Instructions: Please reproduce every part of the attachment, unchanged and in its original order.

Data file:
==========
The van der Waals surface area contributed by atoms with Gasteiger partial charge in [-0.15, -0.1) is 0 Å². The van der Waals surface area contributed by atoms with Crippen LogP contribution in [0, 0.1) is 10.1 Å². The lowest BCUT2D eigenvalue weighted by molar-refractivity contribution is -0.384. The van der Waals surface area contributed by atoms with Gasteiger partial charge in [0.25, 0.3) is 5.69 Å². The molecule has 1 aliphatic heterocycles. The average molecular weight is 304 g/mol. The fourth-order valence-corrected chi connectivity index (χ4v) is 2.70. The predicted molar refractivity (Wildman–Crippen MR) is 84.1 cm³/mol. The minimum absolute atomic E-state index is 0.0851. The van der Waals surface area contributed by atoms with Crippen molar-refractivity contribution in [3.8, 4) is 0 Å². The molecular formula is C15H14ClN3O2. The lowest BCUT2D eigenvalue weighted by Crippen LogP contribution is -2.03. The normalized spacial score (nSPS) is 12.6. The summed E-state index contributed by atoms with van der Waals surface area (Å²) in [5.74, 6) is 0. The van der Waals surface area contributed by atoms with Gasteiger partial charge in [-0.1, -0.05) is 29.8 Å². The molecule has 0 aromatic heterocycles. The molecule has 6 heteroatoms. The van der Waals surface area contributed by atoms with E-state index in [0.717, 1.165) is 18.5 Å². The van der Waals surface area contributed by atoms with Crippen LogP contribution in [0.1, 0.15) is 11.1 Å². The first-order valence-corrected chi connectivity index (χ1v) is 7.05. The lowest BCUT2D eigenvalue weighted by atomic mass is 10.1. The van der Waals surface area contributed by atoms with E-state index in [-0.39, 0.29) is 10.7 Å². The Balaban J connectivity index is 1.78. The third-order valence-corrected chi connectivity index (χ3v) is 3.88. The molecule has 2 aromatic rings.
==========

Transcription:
The van der Waals surface area contributed by atoms with Gasteiger partial charge in [-0.15, -0.1) is 0 Å². The van der Waals surface area contributed by atoms with Crippen LogP contribution in [0, 0.1) is 10.1 Å². The lowest BCUT2D eigenvalue weighted by molar-refractivity contribution is -0.384. The van der Waals surface area contributed by atoms with Gasteiger partial charge in [0.25, 0.3) is 5.69 Å². The molecule has 1 aliphatic heterocycles. The average molecular weight is 304 g/mol. The fourth-order valence-corrected chi connectivity index (χ4v) is 2.70. The predicted molar refractivity (Wildman–Crippen MR) is 84.1 cm³/mol. The minimum absolute atomic E-state index is 0.0851. The van der Waals surface area contributed by atoms with Crippen molar-refractivity contribution in [3.8, 4) is 0 Å². The molecular formula is C15H14ClN3O2. The lowest BCUT2D eigenvalue weighted by Crippen LogP contribution is -2.03. The normalized spacial score (nSPS) is 12.6. The summed E-state index contributed by atoms with van der Waals surface area (Å²) in [5.74, 6) is 0. The van der Waals surface area contributed by atoms with Gasteiger partial charge in [-0.1, -0.05) is 29.8 Å². The molecule has 0 aromatic heterocycles. The molecule has 6 heteroatoms. The van der Waals surface area contributed by atoms with E-state index in [0.717, 1.165) is 18.5 Å². The van der Waals surface area contributed by atoms with Crippen LogP contribution in [0.1, 0.15) is 11.1 Å². The first-order valence-corrected chi connectivity index (χ1v) is 7.05. The lowest BCUT2D eigenvalue weighted by atomic mass is 10.1. The van der Waals surface area contributed by atoms with E-state index in [-0.39, 0.29) is 10.7 Å². The Balaban J connectivity index is 1.78. The third-order valence-corrected chi connectivity index (χ3v) is 3.88. The molecule has 2 aromatic rings.